The five companies which signed a tele-phone numbering agreement in December last year have applied to have their agreement authorised by the Commerce Commission to protect themselves from potential legal action over anti-competitive practice.
If Telecom, Telstra, Vodafone, Newcall Communications and Teamtalk are successful, and stick to the agreement they have signed, says Commerce Commission chief investigator for network industries, Andrew Brice, “no one can then come along and take them to court accusing them of anti-competitive practices.”
The Commerce Act prohibits competitors working together in a way that reduces competition between them but also allows for authorisation by the Commerce Commission of potentially anti-competitive business practices if the public benefit is seen as greater than the detriment to competition.
“The applicants have taken the view that there may be some people who will think some of the provisions of the agreement are anti-competitive, and as things stand they could take them to court over that,” says Brice. “But if the commission grants authorisation then that’s that.”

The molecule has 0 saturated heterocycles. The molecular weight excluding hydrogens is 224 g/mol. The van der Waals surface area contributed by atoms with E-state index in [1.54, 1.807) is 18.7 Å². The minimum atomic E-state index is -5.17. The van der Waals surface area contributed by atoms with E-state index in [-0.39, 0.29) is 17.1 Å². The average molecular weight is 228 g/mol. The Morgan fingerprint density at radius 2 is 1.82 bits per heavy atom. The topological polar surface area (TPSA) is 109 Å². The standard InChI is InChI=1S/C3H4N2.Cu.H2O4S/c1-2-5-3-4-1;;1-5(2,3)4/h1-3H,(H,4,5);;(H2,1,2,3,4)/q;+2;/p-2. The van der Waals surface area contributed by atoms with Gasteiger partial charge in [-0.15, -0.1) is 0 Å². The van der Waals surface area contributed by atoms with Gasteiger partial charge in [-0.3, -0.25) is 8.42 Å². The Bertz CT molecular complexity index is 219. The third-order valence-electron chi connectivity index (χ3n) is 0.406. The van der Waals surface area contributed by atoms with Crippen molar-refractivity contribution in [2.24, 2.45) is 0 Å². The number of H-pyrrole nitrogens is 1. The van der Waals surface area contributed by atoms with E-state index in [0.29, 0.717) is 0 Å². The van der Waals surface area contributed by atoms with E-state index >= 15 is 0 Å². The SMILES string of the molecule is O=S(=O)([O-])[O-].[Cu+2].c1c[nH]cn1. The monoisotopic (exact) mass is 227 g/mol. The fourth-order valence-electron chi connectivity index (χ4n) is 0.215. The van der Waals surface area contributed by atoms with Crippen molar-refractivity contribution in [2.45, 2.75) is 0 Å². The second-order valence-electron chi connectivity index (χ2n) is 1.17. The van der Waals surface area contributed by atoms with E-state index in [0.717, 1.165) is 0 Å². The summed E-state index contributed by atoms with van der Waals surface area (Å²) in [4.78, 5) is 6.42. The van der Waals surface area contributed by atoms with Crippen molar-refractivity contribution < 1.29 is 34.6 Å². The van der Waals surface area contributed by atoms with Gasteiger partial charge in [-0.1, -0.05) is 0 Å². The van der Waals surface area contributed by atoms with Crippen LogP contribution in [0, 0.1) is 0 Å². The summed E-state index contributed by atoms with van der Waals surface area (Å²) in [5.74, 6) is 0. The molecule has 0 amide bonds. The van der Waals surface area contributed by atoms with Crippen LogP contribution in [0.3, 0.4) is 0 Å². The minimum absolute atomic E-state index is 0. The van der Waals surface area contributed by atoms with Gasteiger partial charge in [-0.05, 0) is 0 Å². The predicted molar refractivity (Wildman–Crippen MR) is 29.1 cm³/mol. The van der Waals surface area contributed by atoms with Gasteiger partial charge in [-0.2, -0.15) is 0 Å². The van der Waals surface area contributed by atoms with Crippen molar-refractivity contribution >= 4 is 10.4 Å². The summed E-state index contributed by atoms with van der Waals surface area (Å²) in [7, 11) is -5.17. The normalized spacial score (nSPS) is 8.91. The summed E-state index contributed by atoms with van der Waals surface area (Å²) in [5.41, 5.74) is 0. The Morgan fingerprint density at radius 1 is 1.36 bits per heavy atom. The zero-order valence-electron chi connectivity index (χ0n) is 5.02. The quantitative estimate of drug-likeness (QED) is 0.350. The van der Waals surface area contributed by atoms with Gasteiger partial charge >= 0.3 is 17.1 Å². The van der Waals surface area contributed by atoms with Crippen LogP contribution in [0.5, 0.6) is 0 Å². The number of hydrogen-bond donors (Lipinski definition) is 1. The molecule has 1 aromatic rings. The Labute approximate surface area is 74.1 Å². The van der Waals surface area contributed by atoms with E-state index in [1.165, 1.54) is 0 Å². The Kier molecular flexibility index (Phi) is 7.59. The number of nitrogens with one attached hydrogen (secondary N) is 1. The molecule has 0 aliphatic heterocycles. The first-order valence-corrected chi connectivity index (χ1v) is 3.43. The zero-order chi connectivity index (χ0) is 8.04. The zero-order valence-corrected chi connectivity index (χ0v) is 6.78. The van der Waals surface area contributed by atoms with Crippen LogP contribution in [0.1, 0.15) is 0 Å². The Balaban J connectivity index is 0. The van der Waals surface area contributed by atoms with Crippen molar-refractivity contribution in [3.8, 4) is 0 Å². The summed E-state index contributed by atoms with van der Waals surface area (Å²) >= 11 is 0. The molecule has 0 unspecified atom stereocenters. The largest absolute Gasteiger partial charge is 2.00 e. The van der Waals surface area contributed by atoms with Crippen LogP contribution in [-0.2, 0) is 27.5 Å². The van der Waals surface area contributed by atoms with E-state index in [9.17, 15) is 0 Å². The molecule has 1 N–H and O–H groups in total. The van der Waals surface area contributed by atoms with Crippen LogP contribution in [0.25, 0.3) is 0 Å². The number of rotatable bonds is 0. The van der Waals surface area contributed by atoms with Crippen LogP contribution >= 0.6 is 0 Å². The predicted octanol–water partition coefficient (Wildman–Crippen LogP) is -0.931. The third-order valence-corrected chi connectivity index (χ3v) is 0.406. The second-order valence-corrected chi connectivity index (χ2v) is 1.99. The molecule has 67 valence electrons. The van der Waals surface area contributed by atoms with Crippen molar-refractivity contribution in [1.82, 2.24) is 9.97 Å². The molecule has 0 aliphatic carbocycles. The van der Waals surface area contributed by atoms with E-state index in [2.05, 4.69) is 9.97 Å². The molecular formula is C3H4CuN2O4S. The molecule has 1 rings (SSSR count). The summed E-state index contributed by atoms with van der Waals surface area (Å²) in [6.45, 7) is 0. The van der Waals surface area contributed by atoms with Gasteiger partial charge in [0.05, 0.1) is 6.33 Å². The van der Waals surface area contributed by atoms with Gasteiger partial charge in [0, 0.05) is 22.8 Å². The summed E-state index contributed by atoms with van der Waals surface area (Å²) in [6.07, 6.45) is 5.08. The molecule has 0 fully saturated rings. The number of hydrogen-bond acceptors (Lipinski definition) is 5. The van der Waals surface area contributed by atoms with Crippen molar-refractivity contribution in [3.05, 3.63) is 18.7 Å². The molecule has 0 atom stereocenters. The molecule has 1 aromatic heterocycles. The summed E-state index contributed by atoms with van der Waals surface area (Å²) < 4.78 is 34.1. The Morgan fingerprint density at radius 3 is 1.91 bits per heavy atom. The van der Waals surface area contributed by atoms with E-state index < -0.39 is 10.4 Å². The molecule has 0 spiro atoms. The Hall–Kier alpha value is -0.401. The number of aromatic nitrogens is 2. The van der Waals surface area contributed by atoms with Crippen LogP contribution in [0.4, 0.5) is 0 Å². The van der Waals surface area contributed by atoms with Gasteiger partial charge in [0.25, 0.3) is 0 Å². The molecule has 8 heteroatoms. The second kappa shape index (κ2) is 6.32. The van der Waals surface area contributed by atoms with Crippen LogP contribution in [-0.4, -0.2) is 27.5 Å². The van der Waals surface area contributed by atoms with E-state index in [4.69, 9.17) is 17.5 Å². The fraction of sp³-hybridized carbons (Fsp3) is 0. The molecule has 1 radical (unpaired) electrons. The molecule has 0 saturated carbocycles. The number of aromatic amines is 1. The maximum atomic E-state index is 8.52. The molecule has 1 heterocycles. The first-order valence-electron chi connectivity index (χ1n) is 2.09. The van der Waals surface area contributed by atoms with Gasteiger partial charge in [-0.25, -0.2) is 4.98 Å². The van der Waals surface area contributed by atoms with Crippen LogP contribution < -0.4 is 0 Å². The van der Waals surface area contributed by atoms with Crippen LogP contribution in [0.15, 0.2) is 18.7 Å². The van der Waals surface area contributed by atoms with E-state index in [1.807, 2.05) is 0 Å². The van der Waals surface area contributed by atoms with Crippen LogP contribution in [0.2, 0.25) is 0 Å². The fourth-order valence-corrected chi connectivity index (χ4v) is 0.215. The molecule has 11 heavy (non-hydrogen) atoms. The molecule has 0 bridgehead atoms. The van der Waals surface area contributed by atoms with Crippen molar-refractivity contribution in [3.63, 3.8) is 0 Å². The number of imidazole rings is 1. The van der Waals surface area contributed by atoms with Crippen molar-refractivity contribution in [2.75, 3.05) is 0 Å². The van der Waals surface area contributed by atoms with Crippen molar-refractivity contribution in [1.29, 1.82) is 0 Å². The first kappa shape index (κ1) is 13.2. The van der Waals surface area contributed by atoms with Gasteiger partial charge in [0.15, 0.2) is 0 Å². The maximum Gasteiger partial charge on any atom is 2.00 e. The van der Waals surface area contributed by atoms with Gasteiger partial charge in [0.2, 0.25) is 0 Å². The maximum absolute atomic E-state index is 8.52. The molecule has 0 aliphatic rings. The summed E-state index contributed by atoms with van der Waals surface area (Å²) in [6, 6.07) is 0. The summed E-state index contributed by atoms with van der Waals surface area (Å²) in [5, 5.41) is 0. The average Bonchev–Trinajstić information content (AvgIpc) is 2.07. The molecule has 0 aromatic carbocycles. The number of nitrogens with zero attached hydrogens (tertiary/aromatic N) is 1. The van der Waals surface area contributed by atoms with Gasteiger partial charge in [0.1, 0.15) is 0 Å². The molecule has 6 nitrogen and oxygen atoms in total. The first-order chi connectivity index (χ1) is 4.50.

The New Zealand telephone numbering agreement was brokered by Communications Minister Maurice Williamson. Several other telecommunications companies, including Clear Communications, refused to sign, saying that the agreement is too open-ended and could drag on for up to five years before full portability is introduced.
According to the Commerce Commission’s provisional timetable, initial submissions from interested parties must be made by February 15. The commission will release a Draft Determination by March 1 and submissions on that must be made by March 17. After a conference on March 30, 31 and April 1, a final determination should be issued by April 19.